Susan Aylard, left, and Andrew Mercer of Cod Gone Wild. The band is bringing its Neighbourhood Rounds Christmas Tour to Smithers Saturday, Nov. 30. Wayne Emde Photography

Susan Aylard, left, and Andrew Mercer of Cod Gone Wild. The band is bringing its Neighbourhood Rounds Christmas Tour to Smithers Saturday, Nov. 30. Wayne Emde Photography

Cod Gone Wild brings Newfoundland-inspired Neighbourhood Rounds tradition to Smithers

The Celtic fusion band will perform songs from new Christmas album Nov. 30 at The Glenwood Hall

When Cod Gone Wild released its Christmas album entitled The Neighbourhood Rounds last December, a tradition was born based around the Newfoundland custom of the Neighbourhood Rounds, where neighbours go from house to house to celebrate the season.

The Okanagan-based band is spreading Christmas cheer the best way it knows how — through music — and is about to embark on a 16-stop British Columbia tour to connect and celebrate with their own extended neighbours across the province.

The Cods, as the band is also known, will be making a stop in Smithers, performing Saturday, Nov. 30 at The Glenwood Hall.

“The idea behind The Neighbourhood Rounds is a tradition my parents started with their neighbours back 30 years ago, and they go around house to house to each place and have a drink and something to eat, and they go on to the next place, and so on and so on,” said lead singer and multi-instrumentalist Andrew Mercer, who grew up in Bay Roberts, N.L.

“That’s the whole idea of doing the tour and keeping it within British Columbia is that this is where we’re from, this is our neighbourhood, so we’re able to go around to all the different places around the province and do these shows, and at the same time, bring people out to something that’s not on Netflix or on their television, so they can come out and enjoy a night and visit with their neighbours and enjoy some downhome music.”

The tradition of the neighbourhood rounds continues today, and Mercer has written the title track of the album to not only keep the tradition alive, but also to remind people to come together this holiday season.

“It is my hope that in the spirit of the season, despite this tumultuous world that we live in, people can come together,” he said. “Visit your neighbours, check in on a friend that you haven’t spoken to in a while, and most importantly, make time for family.”

The Cods’ album features a mix of original songs and Christmas songs that Mercer grew up listening to on the east coast.

“Growing up in Newfoundland and being exposed to traditional music at a young age, there will always be a strong Newfoundland influence in Cod Gone Wild’s music,” said Mercer. “Having musicians from various musical backgrounds allows us to create something a little more modern and edgy that will have a broader appeal to audiences across the country and around the world.”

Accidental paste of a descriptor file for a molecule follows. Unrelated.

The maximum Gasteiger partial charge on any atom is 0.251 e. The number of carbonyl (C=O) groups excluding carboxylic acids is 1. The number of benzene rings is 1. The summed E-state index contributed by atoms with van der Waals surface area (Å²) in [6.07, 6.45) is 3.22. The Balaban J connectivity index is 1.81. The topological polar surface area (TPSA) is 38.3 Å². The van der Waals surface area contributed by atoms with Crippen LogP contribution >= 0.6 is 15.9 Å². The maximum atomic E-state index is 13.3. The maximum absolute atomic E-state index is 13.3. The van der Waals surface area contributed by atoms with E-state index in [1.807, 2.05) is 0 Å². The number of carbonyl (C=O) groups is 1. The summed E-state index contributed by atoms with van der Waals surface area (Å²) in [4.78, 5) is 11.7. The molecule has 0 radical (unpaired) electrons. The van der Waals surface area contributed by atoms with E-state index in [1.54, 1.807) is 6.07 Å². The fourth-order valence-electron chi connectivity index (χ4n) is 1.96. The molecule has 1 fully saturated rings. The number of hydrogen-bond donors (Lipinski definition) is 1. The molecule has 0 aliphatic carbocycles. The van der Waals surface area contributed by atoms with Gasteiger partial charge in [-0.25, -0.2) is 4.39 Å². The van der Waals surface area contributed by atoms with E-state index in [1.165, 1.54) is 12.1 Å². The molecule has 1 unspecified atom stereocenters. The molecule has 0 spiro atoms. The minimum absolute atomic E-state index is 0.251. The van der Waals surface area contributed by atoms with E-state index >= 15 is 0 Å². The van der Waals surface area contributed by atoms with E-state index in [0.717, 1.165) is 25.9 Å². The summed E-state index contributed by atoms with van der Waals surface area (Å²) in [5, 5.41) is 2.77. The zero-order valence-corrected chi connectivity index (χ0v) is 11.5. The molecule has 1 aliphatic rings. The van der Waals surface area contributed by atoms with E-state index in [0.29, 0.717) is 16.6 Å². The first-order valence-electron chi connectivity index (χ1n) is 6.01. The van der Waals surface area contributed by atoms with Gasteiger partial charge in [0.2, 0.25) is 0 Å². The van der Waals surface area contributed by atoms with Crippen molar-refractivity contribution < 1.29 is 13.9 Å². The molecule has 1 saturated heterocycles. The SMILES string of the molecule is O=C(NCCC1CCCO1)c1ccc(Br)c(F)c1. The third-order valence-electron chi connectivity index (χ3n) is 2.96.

To get The Neighbourhood Rounds album out in time for Christmas, the band recorded it last July.

“That was kind of strange recording Christmas music in the middle of the summer, especially when it was 35 degrees out most days and we’re inside singing Christmas songs,” Mercer said with a laugh. “But it was great. I feel it’s not your typical Christmas album. We do some classic, traditional Christmas tunes on there, but I feel the way we are presenting them is quite different and unique. I think the goal was — well I don’t know if it was necessarily the goal from the outset, but what ended up being the goal and the result was we wanted to create a Christmas album that wasn’t traditionally the way all Christmas albums sound, and I think that really comes through in the album.”

Based out of the Okanagan Valley since 2009 when Mercer transplanted from Newfoundland, the Cods are recognized as one of Canada’s top Celtic acts.

When Mercer moved to B.C., he brought with him his passion for Newfoundland, the rich culture and the deeply rooted music he grew up with. Joining Mercer are musicians Susan Aylard (fiddle), Sean Bray (electric guitar), Dan Fogarty (bass) and David Mihal (drums).

The Celtic-inspired band is focused on giving traditional music a modern edge.

“They blend the varied talents of musicians whose classical, folk, rock and jazz backgrounds fuse together to create a dynamic and unique sound that instantly connects and resonates with audiences,” according to a press release from the band. “Through their uplifting energy, tight vocal harmonies and remarkable stage presence, they weave together a tapestry of tales that evoke a nostalgic experience of days gone by.”

Mercer says they are looking forward to sharing music from the album and to getting back to places where they have played in the past during this tour.

“I don’t think there are any places on this tour that we haven’t played before, but it’s going to be interesting bringing this album there,” he said. “Of course, we’ll still be performing non-Christmas music — we’ll still be performing material from our other albums — but we certainly will be doing all the Christmas songs as well from The Neighbourhood Rounds album. We’re looking forward to sharing that different kind of music with everybody that we’ve seen in the past and hopefully opening up the door for new audiences for people who may not have seen us before.”

Cod Gone Wild is bringing The Neighbourhood Rounds Christmas Tour to Smithers Saturday, Nov. 30 at The Glenwood Hall at 13804 Telkwa High Rd. Doors open at 7 p.m. The show starts at 7:30 p.m. Tickets are $25 in advance and $30 at the door. Advance tickets are available at Mountain Eagle Books at 3775 Third Ave. or online at codgonewild.com/shows.

The Neighbourhood Rounds is available now, wherever you download or stream your music and can also be purchased or downloaded directly from the band’s website at codgonewild.com.

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